02 June 2011

the discriminatory attitudes of the mighty who stand in judgement


There is a matter before the state parliament now as to whether it will ratify a decision by the judicial tribunal to sack a magistrate because of what would seem to be the risk that if he failed to take his medication for his bipolar disease, he might make an ass of himself.



One suspects that some mighty judges would think this magistrate had already made an ass of himself by his plain language and common decency in this advice to a young (and as it turned out, undeserving, as the gutter bottom of the Murdoch press hastened to crow) offender.


What is it that leads strong men to fear for their own manhood or whatever, when someone close to them has a mental illness. Hard to fathom, except in the simplest way in which societies now as then, engage in witch hunts and strike down those who remove certainty from their global self-importance.


The magistrates in their decency as more common folk, are up in arms.


The Anti-Discrimination Commissioner is concerned. That link reveals to me that there are two magistrates in trouble, something I did not realise when I wrote on 1 June 2011 to the Premier and others, also revealing something of myself.


Here tis:




Dear Premier Farrell and Attorney General Smith

I am writing with concern about the proposed removal of Magistrate Maloney, which I understand to be before the parliament now. 

I write as a person who in the 1980s was dealt with somewhat in the same high-handed 'tip him overboard' manner while in a very senior position in the foreign service, as ambassador to China, because of illness at the time. I became significantly more sick as a result of the chuck-out, hostility towards disability (and simple fear of disability) resulting in further problems over years. Spurned as if possessed. I remind you that the last person burned at the stake in England for being strange was deemed fit for burning because he was a Baptist (Edward Wightman 1612).

I was, years later, pleased by the passage of the federal Disability Discrimination Act in 1992. My treatment in 1985 would have been illegal had it occurred after passage of the DDA; there would have been greater benefit to my employer and less cost to the public purse were I properly treated and supported in work.

However superior the NSW court and parliament may feel it is to this federal law, however in some manner it is deemed that magistrates are not human or should not demonstrate human depths, I remain of the view that the removal of Magistrate Maloney on the grounds reported is not only an uncouth and antediluvian proposal from the court, but also contrary to the DDA, by the simplest test of the meaning of Section 5. Don't say that this section says if you'd sack him for what he did if he had no illness, so you can sack him. That's to miss the point of the illness and its correct-ability. If the brakes had failed on his car (through no fault or failure to perform on the part of the driver) and had caused an accident, what would the situation be then?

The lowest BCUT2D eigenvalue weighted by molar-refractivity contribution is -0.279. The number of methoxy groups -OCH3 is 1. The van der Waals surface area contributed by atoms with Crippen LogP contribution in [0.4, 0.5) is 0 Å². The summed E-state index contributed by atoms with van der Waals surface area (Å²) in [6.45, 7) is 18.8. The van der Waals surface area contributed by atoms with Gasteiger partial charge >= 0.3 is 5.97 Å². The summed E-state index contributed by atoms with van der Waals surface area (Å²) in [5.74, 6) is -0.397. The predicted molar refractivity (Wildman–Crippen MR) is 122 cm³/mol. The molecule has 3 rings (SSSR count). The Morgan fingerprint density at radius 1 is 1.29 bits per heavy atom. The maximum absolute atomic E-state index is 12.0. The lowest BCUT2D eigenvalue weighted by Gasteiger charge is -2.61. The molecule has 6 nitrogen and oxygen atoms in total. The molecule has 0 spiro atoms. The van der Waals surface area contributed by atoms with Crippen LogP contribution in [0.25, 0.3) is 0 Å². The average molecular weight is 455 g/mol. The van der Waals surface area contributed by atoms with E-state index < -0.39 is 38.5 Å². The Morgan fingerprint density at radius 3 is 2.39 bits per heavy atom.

If the case against the magistrate is no more than as reported in The Australian (and if it is something else then deal publicly with that) then you have a splendid opportunity to make clear to the courts that they are not above the principles of law (however some state law may seem to stand on the matter) and that even - even - a magistrate is deserving of decent treatment by his employers. In doing so with coherent and positive explanation you would enhance the standing of the parliament, perhaps also eventually of the courts and certainly of people coping with disability, in the general public eye. The distance between justice and compassion should not be astronomical.

For ease of reference, here is section 5 of the DDA.

I have copied this to members of the parliament in my region who know me: The Speaker, Acting Speaker Ward, Mr Green, Mr Park.

Hoping for sensible action, I am

Dennis Argall